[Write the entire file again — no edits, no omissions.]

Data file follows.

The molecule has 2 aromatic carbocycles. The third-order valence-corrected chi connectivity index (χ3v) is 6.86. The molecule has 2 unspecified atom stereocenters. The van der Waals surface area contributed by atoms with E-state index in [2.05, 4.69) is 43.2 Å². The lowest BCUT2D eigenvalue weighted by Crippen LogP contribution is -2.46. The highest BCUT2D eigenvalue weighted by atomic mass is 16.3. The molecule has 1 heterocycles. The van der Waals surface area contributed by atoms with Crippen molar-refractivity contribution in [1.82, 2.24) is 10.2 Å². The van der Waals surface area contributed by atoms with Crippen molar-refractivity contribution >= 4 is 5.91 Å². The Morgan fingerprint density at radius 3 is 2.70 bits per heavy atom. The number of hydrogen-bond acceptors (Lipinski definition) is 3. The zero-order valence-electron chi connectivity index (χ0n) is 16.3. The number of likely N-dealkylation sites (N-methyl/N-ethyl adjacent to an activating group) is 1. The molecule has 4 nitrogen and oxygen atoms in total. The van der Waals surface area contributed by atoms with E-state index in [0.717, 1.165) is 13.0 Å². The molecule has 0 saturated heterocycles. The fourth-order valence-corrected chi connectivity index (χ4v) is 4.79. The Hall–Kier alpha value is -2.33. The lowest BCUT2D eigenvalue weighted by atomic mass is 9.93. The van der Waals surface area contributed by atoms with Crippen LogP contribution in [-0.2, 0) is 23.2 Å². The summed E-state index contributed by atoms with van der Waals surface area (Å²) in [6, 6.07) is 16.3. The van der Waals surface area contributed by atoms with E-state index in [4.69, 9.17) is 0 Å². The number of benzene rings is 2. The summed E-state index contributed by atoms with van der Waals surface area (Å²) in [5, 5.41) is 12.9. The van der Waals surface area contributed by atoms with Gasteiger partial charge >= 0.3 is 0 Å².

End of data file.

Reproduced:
The molecule has 2 aromatic carbocycles. The third-order valence-corrected chi connectivity index (χ3v) is 6.86. The molecule has 2 unspecified atom stereocenters. The van der Waals surface area contributed by atoms with E-state index in [2.05, 4.69) is 43.2 Å². The lowest BCUT2D eigenvalue weighted by Crippen LogP contribution is -2.46. The highest BCUT2D eigenvalue weighted by atomic mass is 16.3. The molecule has 1 heterocycles. The van der Waals surface area contributed by atoms with Crippen molar-refractivity contribution in [1.82, 2.24) is 10.2 Å². The van der Waals surface area contributed by atoms with Crippen molar-refractivity contribution >= 4 is 5.91 Å². The Morgan fingerprint density at radius 3 is 2.70 bits per heavy atom. The number of hydrogen-bond acceptors (Lipinski definition) is 3. The zero-order valence-electron chi connectivity index (χ0n) is 16.3. The number of likely N-dealkylation sites (N-methyl/N-ethyl adjacent to an activating group) is 1. The molecule has 4 nitrogen and oxygen atoms in total. The van der Waals surface area contributed by atoms with E-state index in [0.717, 1.165) is 13.0 Å². The molecule has 0 saturated heterocycles. The fourth-order valence-corrected chi connectivity index (χ4v) is 4.79. The Hall–Kier alpha value is -2.33. The lowest BCUT2D eigenvalue weighted by atomic mass is 9.93. The van der Waals surface area contributed by atoms with Crippen LogP contribution in [-0.2, 0) is 23.2 Å². The summed E-state index contributed by atoms with van der Waals surface area (Å²) in [6, 6.07) is 16.3. The van der Waals surface area contributed by atoms with E-state index in [4.69, 9.17) is 0 Å². The number of benzene rings is 2. The summed E-state index contributed by atoms with van der Waals surface area (Å²) in [5, 5.41) is 12.9. The van der Waals surface area contributed by atoms with Gasteiger partial charge >= 0.3 is 0 Å².